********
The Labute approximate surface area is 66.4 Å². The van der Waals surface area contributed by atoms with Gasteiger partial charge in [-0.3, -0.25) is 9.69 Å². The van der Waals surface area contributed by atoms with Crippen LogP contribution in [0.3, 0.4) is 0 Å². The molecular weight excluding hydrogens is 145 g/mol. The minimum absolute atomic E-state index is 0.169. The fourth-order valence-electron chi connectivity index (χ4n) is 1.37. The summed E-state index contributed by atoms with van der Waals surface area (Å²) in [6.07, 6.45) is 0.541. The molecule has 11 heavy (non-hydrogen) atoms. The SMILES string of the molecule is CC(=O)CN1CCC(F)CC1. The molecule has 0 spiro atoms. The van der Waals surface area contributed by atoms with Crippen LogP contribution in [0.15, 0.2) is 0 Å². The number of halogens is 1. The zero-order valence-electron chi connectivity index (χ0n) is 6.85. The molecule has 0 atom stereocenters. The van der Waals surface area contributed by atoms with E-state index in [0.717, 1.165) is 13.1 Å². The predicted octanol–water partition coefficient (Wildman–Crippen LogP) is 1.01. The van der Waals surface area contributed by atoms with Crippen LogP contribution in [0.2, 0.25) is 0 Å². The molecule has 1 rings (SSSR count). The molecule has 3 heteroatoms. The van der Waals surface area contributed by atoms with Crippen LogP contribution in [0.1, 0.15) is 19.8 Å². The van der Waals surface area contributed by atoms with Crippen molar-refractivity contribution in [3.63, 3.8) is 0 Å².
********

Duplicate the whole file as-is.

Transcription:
The Labute approximate surface area is 66.4 Å². The van der Waals surface area contributed by atoms with Gasteiger partial charge in [-0.3, -0.25) is 9.69 Å². The van der Waals surface area contributed by atoms with Crippen LogP contribution in [0.3, 0.4) is 0 Å². The molecular weight excluding hydrogens is 145 g/mol. The minimum absolute atomic E-state index is 0.169. The fourth-order valence-electron chi connectivity index (χ4n) is 1.37. The summed E-state index contributed by atoms with van der Waals surface area (Å²) in [6.07, 6.45) is 0.541. The molecule has 11 heavy (non-hydrogen) atoms. The SMILES string of the molecule is CC(=O)CN1CCC(F)CC1. The molecule has 0 spiro atoms. The van der Waals surface area contributed by atoms with Crippen LogP contribution in [0.15, 0.2) is 0 Å². The number of halogens is 1. The zero-order valence-electron chi connectivity index (χ0n) is 6.85. The molecule has 0 atom stereocenters. The van der Waals surface area contributed by atoms with E-state index in [0.717, 1.165) is 13.1 Å². The predicted octanol–water partition coefficient (Wildman–Crippen LogP) is 1.01. The van der Waals surface area contributed by atoms with Crippen LogP contribution in [0.2, 0.25) is 0 Å². The molecule has 1 rings (SSSR count). The molecule has 3 heteroatoms. The van der Waals surface area contributed by atoms with Crippen LogP contribution in [0.1, 0.15) is 19.8 Å². The van der Waals surface area contributed by atoms with Crippen molar-refractivity contribution in [3.63, 3.8) is 0 Å².